Recent political protests in Kyrgyzstan signal the possibility of deeper trouble ahead of presidential elections in November. For the first time in the country’s pro-independence history, there is real competition for leadership in Central Asia’s only semi-functioning democracy.
Bishkek court 17 April handed lengthy prison sentences to three opposition politicians and shorter sentence for a fourth after finding them guilty of plotting to seize power by force in March 2016. Russian investigators identified 22-year-old ethnic Uzbek from Osh Akbarjon Djalilov as suicide bomber who killed fourteen and injured 60 in attack on St. Petersburg metro 3 April; Djalilov became naturalised Russian citizen in 2011; Russian security services 17 April arrested another Kyrgyz national, Abror Azimov, who they said may have supervised Djalilov, in addition to several other suspects of Central Asian origin.
The rapid rise of alternative interpretations of Islam, often at odds with the state’s concept of traditional identity, are being fueled in part by endemic corruption and perceptions of incompetency. The government must end economic marginalisation and improve inadequate institutions, or risk not just threats to internal security but also the resurfacing of ethnic tensions.
Kyrgyzstan’s relative stability belies the country’s brittle Central Asian neighbourhood, simmering ethnic tensions, religious extremism and political frustration. Russia, the West and China share interests here, creating a unique opportunity to work together for Kyrgyzstan’s democratic development during and after the upcoming 4 October parliamentary elections.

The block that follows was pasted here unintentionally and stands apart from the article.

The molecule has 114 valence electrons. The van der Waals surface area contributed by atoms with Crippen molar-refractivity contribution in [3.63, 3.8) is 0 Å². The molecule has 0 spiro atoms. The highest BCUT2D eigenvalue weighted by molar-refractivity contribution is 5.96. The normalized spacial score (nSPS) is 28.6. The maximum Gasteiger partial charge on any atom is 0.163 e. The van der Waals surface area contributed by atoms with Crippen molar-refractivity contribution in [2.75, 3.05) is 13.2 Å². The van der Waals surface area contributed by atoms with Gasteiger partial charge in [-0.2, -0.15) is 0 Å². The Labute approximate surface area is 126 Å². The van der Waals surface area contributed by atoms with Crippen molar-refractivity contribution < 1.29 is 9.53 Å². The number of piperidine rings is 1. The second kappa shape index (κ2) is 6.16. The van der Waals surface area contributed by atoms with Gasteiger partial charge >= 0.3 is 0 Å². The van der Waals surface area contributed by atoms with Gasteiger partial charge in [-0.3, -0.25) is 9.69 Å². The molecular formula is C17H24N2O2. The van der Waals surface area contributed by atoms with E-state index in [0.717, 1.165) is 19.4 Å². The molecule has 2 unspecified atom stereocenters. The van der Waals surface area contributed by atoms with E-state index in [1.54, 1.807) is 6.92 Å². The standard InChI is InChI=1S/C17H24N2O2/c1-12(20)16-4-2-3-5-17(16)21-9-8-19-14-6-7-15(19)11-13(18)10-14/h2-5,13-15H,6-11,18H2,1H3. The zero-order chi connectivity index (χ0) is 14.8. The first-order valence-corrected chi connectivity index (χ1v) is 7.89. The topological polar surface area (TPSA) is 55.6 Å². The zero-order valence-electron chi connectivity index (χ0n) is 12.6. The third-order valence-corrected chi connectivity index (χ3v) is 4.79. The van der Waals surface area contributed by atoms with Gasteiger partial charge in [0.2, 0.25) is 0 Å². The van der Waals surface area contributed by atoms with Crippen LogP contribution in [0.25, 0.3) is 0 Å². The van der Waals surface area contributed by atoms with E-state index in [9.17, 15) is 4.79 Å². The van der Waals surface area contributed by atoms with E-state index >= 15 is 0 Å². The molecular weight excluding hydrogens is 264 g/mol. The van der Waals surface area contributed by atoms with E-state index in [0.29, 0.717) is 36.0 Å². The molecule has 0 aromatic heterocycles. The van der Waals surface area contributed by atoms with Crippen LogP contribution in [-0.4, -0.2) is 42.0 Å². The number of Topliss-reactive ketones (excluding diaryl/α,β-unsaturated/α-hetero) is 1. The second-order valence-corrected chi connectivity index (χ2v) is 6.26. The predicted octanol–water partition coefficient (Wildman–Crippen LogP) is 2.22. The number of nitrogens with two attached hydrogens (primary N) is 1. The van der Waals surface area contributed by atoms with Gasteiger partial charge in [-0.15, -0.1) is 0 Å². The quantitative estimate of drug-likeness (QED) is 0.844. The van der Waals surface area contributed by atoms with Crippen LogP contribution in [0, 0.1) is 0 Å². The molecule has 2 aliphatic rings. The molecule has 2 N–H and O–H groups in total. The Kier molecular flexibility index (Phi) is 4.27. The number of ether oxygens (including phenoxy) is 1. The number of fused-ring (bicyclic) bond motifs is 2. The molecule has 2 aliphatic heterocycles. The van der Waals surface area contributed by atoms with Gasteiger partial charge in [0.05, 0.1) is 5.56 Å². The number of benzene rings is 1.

Growing tensions in the Ferghana Valley are exacerbated by disputes over shared water resources. To address this, Kyrgyzstan, Tajikistan and Uzbekistan urgently need to step back from using water or energy as a coercive tool and focus on reaching a series of modest, bilateral agreements, pending comprehensive resolution of this serious problem.
China’s influence is growing rapidly in Central Asia at a time when the region is looking increasingly unstable.
Kyrgyzstan’s disregard for its Uzbek community is pushing the ethnic minority to a breaking point.
Without prompt, genuine and exhaustive measures to address the damage done by the pogroms, Kyrgyzstan risks another round of terrible violence.
Crisis Group’s Publications Officer Julie David de Lossy, formerly a freelance photographer of Central Asia, travels to Kyrgyzstan to take a look through her camera lens at the context of our conflict-prevention work.